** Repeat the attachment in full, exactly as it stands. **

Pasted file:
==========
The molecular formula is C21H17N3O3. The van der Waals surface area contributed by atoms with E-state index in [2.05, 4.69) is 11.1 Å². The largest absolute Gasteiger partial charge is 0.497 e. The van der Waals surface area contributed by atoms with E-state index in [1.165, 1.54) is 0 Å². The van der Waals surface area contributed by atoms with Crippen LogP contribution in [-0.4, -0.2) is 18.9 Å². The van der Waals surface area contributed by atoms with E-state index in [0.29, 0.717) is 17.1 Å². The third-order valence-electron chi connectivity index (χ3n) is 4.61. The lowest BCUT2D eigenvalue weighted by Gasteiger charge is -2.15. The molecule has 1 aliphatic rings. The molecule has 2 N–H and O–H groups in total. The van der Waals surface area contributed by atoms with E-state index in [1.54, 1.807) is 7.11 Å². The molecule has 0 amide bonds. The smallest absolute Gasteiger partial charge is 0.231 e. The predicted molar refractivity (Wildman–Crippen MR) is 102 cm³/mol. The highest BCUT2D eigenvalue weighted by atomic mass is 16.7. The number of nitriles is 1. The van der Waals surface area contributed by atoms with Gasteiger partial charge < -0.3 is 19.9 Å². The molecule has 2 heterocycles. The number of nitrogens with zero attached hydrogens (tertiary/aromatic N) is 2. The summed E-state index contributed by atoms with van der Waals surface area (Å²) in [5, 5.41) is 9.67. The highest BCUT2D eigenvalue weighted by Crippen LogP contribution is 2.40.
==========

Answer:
The molecular formula is C21H17N3O3. The van der Waals surface area contributed by atoms with E-state index in [2.05, 4.69) is 11.1 Å². The largest absolute Gasteiger partial charge is 0.497 e. The van der Waals surface area contributed by atoms with E-state index in [1.165, 1.54) is 0 Å². The van der Waals surface area contributed by atoms with Crippen LogP contribution in [-0.4, -0.2) is 18.9 Å². The van der Waals surface area contributed by atoms with E-state index in [0.29, 0.717) is 17.1 Å². The third-order valence-electron chi connectivity index (χ3n) is 4.61. The lowest BCUT2D eigenvalue weighted by Gasteiger charge is -2.15. The molecule has 1 aliphatic rings. The molecule has 2 N–H and O–H groups in total. The van der Waals surface area contributed by atoms with E-state index in [1.54, 1.807) is 7.11 Å². The molecule has 0 amide bonds. The smallest absolute Gasteiger partial charge is 0.231 e. The predicted molar refractivity (Wildman–Crippen MR) is 102 cm³/mol. The highest BCUT2D eigenvalue weighted by atomic mass is 16.7. The number of nitriles is 1. The van der Waals surface area contributed by atoms with Gasteiger partial charge < -0.3 is 19.9 Å². The molecule has 2 heterocycles. The number of nitrogens with zero attached hydrogens (tertiary/aromatic N) is 2. The summed E-state index contributed by atoms with van der Waals surface area (Å²) in [5, 5.41) is 9.67. The highest BCUT2D eigenvalue weighted by Crippen LogP contribution is 2.40.